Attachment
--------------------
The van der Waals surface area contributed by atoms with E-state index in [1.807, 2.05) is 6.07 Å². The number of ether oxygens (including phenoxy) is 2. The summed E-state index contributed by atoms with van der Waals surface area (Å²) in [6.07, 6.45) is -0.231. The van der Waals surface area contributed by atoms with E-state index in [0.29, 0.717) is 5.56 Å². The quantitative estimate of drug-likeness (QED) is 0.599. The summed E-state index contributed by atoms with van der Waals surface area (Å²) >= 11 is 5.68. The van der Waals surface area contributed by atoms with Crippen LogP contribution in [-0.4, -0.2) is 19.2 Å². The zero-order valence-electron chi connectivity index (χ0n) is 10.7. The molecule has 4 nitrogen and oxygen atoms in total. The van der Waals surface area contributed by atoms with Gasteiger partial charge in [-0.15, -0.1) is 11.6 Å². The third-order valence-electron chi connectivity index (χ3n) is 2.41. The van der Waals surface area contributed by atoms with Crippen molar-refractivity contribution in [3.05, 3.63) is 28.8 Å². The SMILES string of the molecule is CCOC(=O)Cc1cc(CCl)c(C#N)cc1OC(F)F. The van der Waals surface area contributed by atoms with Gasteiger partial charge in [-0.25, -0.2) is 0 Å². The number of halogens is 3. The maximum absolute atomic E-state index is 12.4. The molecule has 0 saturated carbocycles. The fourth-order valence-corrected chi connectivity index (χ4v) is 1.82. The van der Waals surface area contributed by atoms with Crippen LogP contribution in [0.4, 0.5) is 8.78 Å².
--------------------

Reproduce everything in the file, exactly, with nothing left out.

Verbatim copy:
The van der Waals surface area contributed by atoms with E-state index in [1.807, 2.05) is 6.07 Å². The number of ether oxygens (including phenoxy) is 2. The summed E-state index contributed by atoms with van der Waals surface area (Å²) in [6.07, 6.45) is -0.231. The van der Waals surface area contributed by atoms with E-state index in [0.29, 0.717) is 5.56 Å². The quantitative estimate of drug-likeness (QED) is 0.599. The summed E-state index contributed by atoms with van der Waals surface area (Å²) >= 11 is 5.68. The van der Waals surface area contributed by atoms with Crippen LogP contribution in [-0.4, -0.2) is 19.2 Å². The zero-order valence-electron chi connectivity index (χ0n) is 10.7. The molecule has 4 nitrogen and oxygen atoms in total. The van der Waals surface area contributed by atoms with Gasteiger partial charge in [-0.15, -0.1) is 11.6 Å². The third-order valence-electron chi connectivity index (χ3n) is 2.41. The van der Waals surface area contributed by atoms with Crippen molar-refractivity contribution in [3.05, 3.63) is 28.8 Å². The SMILES string of the molecule is CCOC(=O)Cc1cc(CCl)c(C#N)cc1OC(F)F. The van der Waals surface area contributed by atoms with Gasteiger partial charge in [-0.25, -0.2) is 0 Å². The number of halogens is 3. The maximum absolute atomic E-state index is 12.4. The molecule has 0 saturated carbocycles. The fourth-order valence-corrected chi connectivity index (χ4v) is 1.82. The van der Waals surface area contributed by atoms with Crippen LogP contribution in [0.4, 0.5) is 8.78 Å².